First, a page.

Walker’s campaign schedule this week has been limited, a sign the candidate has been extensively preparing for the debate. On Tuesday, Sen. Rick Scott, chair of the National Republican Senatorial Committee, and Sen. Tom Cotton traveled to Georgia to support Walker at an event.
Walker’s most recent scandal is complicating the party’s efforts, forcing Republicans to stick by the retired football star as he faces allegations of conduct that runs afoul of conservative family values.
While Walker has faced the brunt of the questions surrounding abortion, Warnock, who supports abortion rights, was also grilled Friday on the issue. He was asked whether he could support any restrictions at all on abortion, as Republicans this year have argued that a majority of voters are opposed to permitting the procedure in the third trimester of pregnancy. Warnock said he chose to “trust women” more than politicians.
“We are witnessing right now what happens when politicians, most of them men, pile into patients’ rooms,” Warnock said.
Walker shot back, questioning whether Warnock believes that “black lives matter,” noting the rate of abortions in African American women.
“Did he not mention there’s a baby in that room as well?” Walker asked. “Instead of aborting those babies, why are you not baptizing those babies?”
And Warnock stood by his past statement that “God gave us a choice” on whether to carry a child to term.
Throughout the debate, both men were repeatedly chastised for interrupting each other. At one point, Walker was reprimanded for bringing a prop to the debate, which appeared to be an identification badge — likely one showing he was once a “special deputy sheriff” in Cobb County. The campaign had previously shared a photo of the badge to prove Walker had been given the honorary title — which did not confer law enforcement status — after Walker claimed he had served in law enforcement.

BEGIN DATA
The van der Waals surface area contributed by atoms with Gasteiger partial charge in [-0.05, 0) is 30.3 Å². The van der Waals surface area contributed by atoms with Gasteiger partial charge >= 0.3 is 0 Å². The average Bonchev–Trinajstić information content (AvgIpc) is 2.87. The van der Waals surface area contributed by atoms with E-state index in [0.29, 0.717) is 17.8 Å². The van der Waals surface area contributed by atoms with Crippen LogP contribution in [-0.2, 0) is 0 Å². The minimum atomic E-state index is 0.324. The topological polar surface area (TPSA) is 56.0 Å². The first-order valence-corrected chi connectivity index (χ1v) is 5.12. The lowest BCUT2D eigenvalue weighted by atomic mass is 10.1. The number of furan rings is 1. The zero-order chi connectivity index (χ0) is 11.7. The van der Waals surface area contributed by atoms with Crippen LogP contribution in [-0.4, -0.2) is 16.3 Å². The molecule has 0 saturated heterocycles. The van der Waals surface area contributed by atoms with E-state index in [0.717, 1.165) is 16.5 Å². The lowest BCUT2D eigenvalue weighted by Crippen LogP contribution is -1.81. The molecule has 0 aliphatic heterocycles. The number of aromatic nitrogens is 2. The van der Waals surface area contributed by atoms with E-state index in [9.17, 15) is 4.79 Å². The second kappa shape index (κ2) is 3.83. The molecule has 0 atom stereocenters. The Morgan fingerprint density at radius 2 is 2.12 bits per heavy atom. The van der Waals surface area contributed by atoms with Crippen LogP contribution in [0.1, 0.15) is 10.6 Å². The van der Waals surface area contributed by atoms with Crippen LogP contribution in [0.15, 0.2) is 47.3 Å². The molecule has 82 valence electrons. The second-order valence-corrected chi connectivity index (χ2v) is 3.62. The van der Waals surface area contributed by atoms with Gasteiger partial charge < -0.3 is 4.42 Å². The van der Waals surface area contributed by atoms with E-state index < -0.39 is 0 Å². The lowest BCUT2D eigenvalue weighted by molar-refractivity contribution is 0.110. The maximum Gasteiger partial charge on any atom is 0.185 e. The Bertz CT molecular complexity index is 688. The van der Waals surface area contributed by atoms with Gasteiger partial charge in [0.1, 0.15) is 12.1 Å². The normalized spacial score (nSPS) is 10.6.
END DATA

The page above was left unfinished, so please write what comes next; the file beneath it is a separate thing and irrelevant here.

Despite Walker’s accusations that Warnock had not prioritized the people of Georgia in office, Warnock told stories about working to solve his constituents’ problems and concerns.
Asked whether he took any responsibility for record high consumer prices, Warnock acknowledged that “people are feeling pain at the grocery store and at the pump,” but blamed “corporate actors” for collecting “record profits.” He touted his own work to include a cap on prescription drug costs in Democrats’ recently passed Inflation Reduction Act, which Republicans have criticized for running up the national debt.
“There are only two people who are going to sit in this seat, either me or my opponent,” Warnock said. “And I think this race is about who’s ready to represent the people of Georgia, and I’m thinking about them every single day.”
Walker told viewers that Warnock would try to pass off “smooth talk” throughout the debate, but cautioned them to “think about the damage politicians like Raphael Warnock and Joe Biden have done to this country.”
“This race isn’t about me,” Walker said, seeking to deflect from a focus about his personal struggles and family problems. “It’s about what Raphael Warnock and Joe Biden have done to you and your family.”
The moderators also questioned Walker about his current mental health status, and whether he was continuing to receive treatment. Walker dodged a question about whether he still has dissociative identity disorder, the mental illness he has attributed to past instances of domestic violence.
“I don’t need any help. I’m doing well,” Walker said, while encouraging others to seek help if they were in need. “I said I had a mental problem, and I’ll be a champion for mental health.”
Warnock avoided directly answering a question about why his church was being sued by tenants in the process of being evicted from an apartment complex they own, while Warnock received an untaxed housing allowance of more than $7,400 each month.
While Walker said he was in favor of Donald Trump running for president again in 2024, Warnock refused to answer whether Biden should seek reelection or if the president’s age was a concern, insisting he had not thought about the matter.
Both candidates said they would accept the outcome of the November election, regardless of who is declared the winner.
The candidates shook hands at the end of the debate, with Walker subsequently tapping Warnock on the arm and appearing to want to chat further. Warnock rebuffed, walking back to his podium. Early voting begins Monday in Georgia.